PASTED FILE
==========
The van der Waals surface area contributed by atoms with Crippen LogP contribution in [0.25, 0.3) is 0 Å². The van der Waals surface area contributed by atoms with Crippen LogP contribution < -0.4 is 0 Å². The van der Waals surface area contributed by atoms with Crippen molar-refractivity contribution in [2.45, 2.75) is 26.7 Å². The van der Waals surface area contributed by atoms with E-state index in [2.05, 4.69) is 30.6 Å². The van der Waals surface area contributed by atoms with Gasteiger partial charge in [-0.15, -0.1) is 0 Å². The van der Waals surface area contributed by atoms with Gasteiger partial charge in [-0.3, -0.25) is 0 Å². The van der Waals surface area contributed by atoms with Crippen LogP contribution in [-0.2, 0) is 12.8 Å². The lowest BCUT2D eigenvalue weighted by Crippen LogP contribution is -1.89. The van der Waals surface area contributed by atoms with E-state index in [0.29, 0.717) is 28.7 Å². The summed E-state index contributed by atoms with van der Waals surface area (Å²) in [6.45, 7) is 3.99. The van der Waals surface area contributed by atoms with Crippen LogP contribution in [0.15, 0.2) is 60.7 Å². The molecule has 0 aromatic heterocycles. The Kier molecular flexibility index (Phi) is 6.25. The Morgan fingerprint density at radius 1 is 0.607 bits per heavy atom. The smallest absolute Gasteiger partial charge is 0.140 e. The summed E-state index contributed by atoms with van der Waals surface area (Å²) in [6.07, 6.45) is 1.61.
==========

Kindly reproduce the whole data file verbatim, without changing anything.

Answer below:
The van der Waals surface area contributed by atoms with Crippen LogP contribution in [0.25, 0.3) is 0 Å². The van der Waals surface area contributed by atoms with Crippen LogP contribution < -0.4 is 0 Å². The van der Waals surface area contributed by atoms with Crippen molar-refractivity contribution in [2.45, 2.75) is 26.7 Å². The van der Waals surface area contributed by atoms with E-state index in [2.05, 4.69) is 30.6 Å². The van der Waals surface area contributed by atoms with Gasteiger partial charge in [-0.15, -0.1) is 0 Å². The van der Waals surface area contributed by atoms with Gasteiger partial charge in [-0.3, -0.25) is 0 Å². The van der Waals surface area contributed by atoms with Crippen LogP contribution in [-0.2, 0) is 12.8 Å². The lowest BCUT2D eigenvalue weighted by Crippen LogP contribution is -1.89. The van der Waals surface area contributed by atoms with E-state index in [0.29, 0.717) is 28.7 Å². The summed E-state index contributed by atoms with van der Waals surface area (Å²) in [6.45, 7) is 3.99. The van der Waals surface area contributed by atoms with Crippen LogP contribution in [0.15, 0.2) is 60.7 Å². The molecule has 0 aromatic heterocycles. The Kier molecular flexibility index (Phi) is 6.25. The Morgan fingerprint density at radius 1 is 0.607 bits per heavy atom. The smallest absolute Gasteiger partial charge is 0.140 e. The summed E-state index contributed by atoms with van der Waals surface area (Å²) in [6.07, 6.45) is 1.61.